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Contagion by Letter

The plague that devastated Europe from 1400 to 1700 gave common folk and authorities alike a healthy fear of infection, the fear sometimes extending even to paper. Here is an excerpt from a letter written during the great plague of London: "Henceforth you must not look to be supplied with correspondence as you were wont. The plague is in the parish... and it grows very dangerous on both sides to continue an intercourse of Letters; not knowing what hands they pass through before they come to those to whom they are sent." - Reproduced with permission of McGraw-Hill, Inc. from The Illustrated Treasury of Medical Curiosity, by Art Newman. Copyright, 1988.
 


Contagion by Letter

Malta, which suffered a plague epidemic in 1675-1676 that took 8,732 lives, by 1720 instituted regulations that included the following: "Dispatches brought in by ships are not to be received unless they are first perfumed. The packets and letters are to be unpacked, disinfected by a double perfume and left exposed to the latter for twenty-four hours." Belief that contagion could inhere in paper still weighed heavily with the authorities when plague again visited Malta in 1813. Wood, in contrast to paper, was thought incapable of carrying contagion. Tablets of wood were used for writing bills, receipts, and other documents. - Reproduced with permission of McGraw-Hill, Inc. from The Illustrated Treasury of Medical Curiosity, by Art Newman. Copyright, 1988.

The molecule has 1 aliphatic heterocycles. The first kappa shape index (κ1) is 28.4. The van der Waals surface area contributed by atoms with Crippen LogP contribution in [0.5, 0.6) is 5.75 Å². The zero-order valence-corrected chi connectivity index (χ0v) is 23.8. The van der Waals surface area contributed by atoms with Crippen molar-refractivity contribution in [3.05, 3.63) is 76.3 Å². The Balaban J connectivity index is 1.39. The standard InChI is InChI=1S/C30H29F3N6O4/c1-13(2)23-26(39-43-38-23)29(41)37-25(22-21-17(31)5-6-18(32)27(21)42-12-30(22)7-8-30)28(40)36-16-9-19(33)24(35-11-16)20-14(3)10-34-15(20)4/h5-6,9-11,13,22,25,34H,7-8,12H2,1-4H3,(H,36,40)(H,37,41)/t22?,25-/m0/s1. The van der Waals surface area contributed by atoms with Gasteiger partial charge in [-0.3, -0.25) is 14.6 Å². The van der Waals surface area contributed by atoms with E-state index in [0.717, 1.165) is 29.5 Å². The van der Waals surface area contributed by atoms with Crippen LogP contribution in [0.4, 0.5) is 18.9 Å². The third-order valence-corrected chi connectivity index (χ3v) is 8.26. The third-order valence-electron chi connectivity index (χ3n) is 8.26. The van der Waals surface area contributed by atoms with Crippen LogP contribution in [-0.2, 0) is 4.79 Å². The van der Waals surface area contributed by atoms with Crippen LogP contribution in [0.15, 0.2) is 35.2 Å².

Contagion by Letter

Writing in 1961, a correspondent of the British Medical Journal notes that this "fallacy of epidemiological thought" is still alive at the turn-of-the-century. He relates how his father, a ship's surgeon, was required to take the ship's papers ashore at Algiers before anyone was allowed to land. "He was rowed to the medical officer's office. The papers were then handed through an inspection window, and opened out with two pairs of metal forceps which had previously been disinfected by flaming." - Reproduced with permission of McGraw-Hill, Inc. from The Illustrated Treasury of Medical Curiosity, by Art Newman. Copyright, 1988.
 


 
 
 
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